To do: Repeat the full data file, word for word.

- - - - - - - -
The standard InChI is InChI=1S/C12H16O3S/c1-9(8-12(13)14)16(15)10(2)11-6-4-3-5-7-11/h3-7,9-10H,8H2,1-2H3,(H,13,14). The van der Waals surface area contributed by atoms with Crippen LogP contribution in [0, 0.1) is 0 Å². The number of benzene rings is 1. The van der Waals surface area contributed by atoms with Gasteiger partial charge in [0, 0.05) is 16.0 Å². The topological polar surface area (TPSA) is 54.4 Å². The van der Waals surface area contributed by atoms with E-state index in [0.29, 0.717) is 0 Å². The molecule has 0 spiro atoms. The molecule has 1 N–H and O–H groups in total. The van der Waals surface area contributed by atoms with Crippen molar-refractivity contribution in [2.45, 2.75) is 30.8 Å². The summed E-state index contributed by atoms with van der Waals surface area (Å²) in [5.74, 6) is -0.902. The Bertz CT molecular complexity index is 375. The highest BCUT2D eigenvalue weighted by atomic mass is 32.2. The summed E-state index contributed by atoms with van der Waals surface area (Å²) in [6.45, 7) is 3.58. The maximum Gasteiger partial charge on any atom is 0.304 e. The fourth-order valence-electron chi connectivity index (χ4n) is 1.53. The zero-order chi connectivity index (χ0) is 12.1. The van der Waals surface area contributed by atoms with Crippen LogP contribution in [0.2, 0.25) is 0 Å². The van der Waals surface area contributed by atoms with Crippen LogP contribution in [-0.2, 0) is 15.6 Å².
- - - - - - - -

The standard InChI is InChI=1S/C12H16O3S/c1-9(8-12(13)14)16(15)10(2)11-6-4-3-5-7-11/h3-7,9-10H,8H2,1-2H3,(H,13,14). The van der Waals surface area contributed by atoms with Crippen LogP contribution in [0, 0.1) is 0 Å². The number of benzene rings is 1. The van der Waals surface area contributed by atoms with Gasteiger partial charge in [0, 0.05) is 16.0 Å². The topological polar surface area (TPSA) is 54.4 Å². The van der Waals surface area contributed by atoms with E-state index in [0.29, 0.717) is 0 Å². The molecule has 0 spiro atoms. The molecule has 1 N–H and O–H groups in total. The van der Waals surface area contributed by atoms with Crippen molar-refractivity contribution in [2.45, 2.75) is 30.8 Å². The summed E-state index contributed by atoms with van der Waals surface area (Å²) in [5.74, 6) is -0.902. The Bertz CT molecular complexity index is 375. The highest BCUT2D eigenvalue weighted by atomic mass is 32.2. The summed E-state index contributed by atoms with van der Waals surface area (Å²) in [6.45, 7) is 3.58. The maximum Gasteiger partial charge on any atom is 0.304 e. The fourth-order valence-electron chi connectivity index (χ4n) is 1.53. The zero-order chi connectivity index (χ0) is 12.1. The van der Waals surface area contributed by atoms with Crippen LogP contribution in [0.2, 0.25) is 0 Å². The van der Waals surface area contributed by atoms with Crippen LogP contribution in [-0.2, 0) is 15.6 Å².